Table of Contents
Questions to Consider When Applying for Medicare Coverage


I. The Basics of Medicare

Original Medicare

Original Medicare is split into three major parts: A, B, and D. Medicare Part C is the name for the private supplements many seniors buy to combine these benefits. Part C is also called Medicare Advantage, and there are several types of plans from which to choose. Medicare parts are separated according to what they cover:

  • Medicare Part A: Part A is the basic coverage plan for inpatient care. This part pays the cost for hospitalization, including hospice care and time spent in drug and alcohol rehab. A good rule of thumb is that if you are sleeping overnight in a facility, it’s probably paid for under Part A. Part A also pays for medications administered during your stay, such as surgical anesthesia.
  • Medicare Part B: Part B is the Medicare outpatient benefit. This part pays for ambulance rides, medical office visits, specialist care, and various medical supplies. If you visit a doctor or nurse practitioner, are transported for medical purposes or use medical supplies, including bandages and artificial limbs, the cost is probably covered by Part B. Part B also frequently pays for drugs administered at the doctor’s office, such as flu shots and IV antibiotics.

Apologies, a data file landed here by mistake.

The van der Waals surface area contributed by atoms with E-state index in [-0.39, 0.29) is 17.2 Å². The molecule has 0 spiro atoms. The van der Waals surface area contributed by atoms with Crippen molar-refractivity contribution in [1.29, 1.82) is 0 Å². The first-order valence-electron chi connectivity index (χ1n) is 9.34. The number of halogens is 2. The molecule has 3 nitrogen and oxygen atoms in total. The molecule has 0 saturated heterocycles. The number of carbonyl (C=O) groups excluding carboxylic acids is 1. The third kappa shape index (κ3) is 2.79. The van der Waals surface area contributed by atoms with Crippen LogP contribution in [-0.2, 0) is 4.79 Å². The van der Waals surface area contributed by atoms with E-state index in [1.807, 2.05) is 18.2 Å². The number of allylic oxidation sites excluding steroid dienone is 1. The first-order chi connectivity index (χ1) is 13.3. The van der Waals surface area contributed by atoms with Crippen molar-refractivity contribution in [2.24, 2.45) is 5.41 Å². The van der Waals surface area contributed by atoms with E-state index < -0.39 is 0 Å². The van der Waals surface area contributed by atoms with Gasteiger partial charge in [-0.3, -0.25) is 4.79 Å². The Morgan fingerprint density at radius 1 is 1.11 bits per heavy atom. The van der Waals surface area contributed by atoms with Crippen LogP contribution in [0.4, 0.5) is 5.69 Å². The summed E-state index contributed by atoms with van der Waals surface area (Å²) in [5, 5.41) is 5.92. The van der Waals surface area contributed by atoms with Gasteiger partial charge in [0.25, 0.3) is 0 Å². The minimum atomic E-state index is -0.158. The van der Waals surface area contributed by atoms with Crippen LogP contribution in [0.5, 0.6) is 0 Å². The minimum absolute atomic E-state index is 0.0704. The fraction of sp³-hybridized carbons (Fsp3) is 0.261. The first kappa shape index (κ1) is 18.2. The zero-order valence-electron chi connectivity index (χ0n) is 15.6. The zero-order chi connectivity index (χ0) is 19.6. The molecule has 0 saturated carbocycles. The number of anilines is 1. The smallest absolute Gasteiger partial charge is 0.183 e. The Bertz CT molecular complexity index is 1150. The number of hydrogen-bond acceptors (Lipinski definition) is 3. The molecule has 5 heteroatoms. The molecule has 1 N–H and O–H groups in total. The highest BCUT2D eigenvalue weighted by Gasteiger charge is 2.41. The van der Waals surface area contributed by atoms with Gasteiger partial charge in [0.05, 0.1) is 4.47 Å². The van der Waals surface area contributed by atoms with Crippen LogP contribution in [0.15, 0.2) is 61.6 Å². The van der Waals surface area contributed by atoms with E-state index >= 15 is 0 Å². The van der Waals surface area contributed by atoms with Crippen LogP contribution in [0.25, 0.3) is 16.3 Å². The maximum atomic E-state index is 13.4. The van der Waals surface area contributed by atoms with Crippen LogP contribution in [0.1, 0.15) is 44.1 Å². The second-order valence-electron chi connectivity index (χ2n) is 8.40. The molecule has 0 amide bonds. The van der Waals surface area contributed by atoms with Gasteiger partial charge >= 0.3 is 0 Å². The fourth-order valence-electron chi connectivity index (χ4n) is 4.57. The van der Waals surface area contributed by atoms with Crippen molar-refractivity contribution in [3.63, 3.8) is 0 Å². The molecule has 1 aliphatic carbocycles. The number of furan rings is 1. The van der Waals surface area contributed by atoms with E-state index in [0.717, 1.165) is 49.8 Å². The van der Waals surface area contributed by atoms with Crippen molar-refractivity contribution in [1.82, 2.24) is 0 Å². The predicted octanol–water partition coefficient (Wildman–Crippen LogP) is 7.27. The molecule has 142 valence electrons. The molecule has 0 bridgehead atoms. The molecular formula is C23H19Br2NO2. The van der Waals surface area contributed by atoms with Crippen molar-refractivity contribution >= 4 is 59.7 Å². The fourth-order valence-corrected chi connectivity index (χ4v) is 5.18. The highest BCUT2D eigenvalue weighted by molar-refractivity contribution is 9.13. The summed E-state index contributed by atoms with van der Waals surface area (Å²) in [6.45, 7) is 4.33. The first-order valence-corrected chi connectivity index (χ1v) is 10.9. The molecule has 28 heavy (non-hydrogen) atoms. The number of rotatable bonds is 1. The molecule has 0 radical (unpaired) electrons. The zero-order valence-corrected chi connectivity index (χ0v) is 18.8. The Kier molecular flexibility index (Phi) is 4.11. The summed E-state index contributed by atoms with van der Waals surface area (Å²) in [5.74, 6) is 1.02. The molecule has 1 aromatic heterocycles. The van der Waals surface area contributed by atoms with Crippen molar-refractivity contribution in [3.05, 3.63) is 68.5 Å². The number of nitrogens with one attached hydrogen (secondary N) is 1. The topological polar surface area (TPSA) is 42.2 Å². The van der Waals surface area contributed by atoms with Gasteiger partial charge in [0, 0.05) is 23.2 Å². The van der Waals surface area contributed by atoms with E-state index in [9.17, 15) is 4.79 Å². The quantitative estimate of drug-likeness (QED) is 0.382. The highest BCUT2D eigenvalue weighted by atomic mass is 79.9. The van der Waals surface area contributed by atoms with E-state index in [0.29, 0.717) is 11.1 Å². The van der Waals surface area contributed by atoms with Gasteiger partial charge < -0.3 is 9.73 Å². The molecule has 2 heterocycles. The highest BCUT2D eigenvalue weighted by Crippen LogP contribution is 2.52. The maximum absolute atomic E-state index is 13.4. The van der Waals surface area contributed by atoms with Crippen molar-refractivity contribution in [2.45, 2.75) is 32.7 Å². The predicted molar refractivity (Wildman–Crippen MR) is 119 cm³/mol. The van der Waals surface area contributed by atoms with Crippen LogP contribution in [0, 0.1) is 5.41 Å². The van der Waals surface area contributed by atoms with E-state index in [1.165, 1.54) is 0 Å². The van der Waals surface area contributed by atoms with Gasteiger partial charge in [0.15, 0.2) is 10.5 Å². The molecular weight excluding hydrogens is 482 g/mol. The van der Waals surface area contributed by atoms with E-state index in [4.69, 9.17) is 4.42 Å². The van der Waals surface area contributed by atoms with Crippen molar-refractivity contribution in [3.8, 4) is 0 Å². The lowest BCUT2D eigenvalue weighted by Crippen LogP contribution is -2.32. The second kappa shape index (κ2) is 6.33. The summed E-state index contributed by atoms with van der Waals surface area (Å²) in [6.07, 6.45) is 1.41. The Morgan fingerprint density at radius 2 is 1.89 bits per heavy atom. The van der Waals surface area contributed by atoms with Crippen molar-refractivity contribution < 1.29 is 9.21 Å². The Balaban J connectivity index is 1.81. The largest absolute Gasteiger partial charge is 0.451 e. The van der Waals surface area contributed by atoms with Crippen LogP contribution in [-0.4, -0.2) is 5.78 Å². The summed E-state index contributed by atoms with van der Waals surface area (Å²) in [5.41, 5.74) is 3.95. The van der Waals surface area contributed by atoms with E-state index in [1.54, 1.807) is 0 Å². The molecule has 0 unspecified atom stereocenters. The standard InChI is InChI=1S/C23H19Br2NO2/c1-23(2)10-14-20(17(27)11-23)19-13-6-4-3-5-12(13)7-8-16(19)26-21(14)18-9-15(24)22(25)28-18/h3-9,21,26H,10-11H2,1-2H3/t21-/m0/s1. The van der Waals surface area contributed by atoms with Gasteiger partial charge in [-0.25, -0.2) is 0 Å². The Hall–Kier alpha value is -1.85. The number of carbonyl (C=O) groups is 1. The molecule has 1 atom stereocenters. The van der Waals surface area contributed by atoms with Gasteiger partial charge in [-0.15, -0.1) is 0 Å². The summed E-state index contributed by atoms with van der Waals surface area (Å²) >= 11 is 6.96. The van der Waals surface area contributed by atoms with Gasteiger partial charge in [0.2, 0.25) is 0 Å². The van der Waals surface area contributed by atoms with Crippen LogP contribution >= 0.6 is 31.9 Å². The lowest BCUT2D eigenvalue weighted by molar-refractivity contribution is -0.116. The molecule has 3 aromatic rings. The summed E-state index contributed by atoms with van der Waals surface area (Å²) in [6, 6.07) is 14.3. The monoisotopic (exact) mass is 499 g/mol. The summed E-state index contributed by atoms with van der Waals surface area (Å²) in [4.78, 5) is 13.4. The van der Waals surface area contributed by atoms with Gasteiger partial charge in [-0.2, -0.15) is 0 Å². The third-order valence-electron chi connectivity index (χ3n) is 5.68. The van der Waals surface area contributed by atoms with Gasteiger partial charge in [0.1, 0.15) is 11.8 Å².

• Medicare Part D: Part D is the Medicare prescription medication benefit. This part of Medicare pays for the medications your doctor prescribes, which you then pick up from the pharmacy and take at home. It can also cover some of the extra charges for prescription delivery, as well as a few other minor expenses related to your medications. Part D does not pay for over-the-counter medication, such as Motrin or Sudafed.

Medicare Supplement Plans

Medicare supplement plans help to cover unpaid costs for Medicare-approved services. This is why they are often called Medigap policies. Unlike Parts A, B, and D, Medigap benefits are generally provided by private insurance companies. Some Medicare beneficiaries buy these supplement plans to fill the gaps between their Original Medicare options and then use them as coinsurance.

If you opt for a Medigap policy, you still have Original Medicare. Part A is likely to be provided at no monthly cost, and Parts B and D can cost you a monthly premium and whatever your annual share of costs total. There are also coverage limits for these parts, which is when most Medigap policies step in to pay the difference. Seniors with limited income and assets can use Medicaid as their Medigap policy, and various low-income programs exist that can help you manage the cost of prescriptions and other outside expenses.

Medicare Advantage

Medicare Advantage plans are sometimes referred to as Part C. They are distinct from Medigap supplements in that they are exclusively provided by private insurers, and they entirely replace your Original Medicare policies, rather than supplementing them. If you sign up for a Medicare Advantage plan, you have to receive all of your Medicare benefits through that plan. You are not allowed to carry both Medicare Advantage and Original Medicare/Medigap at the same time, except for brief periods during the transition from one to the other.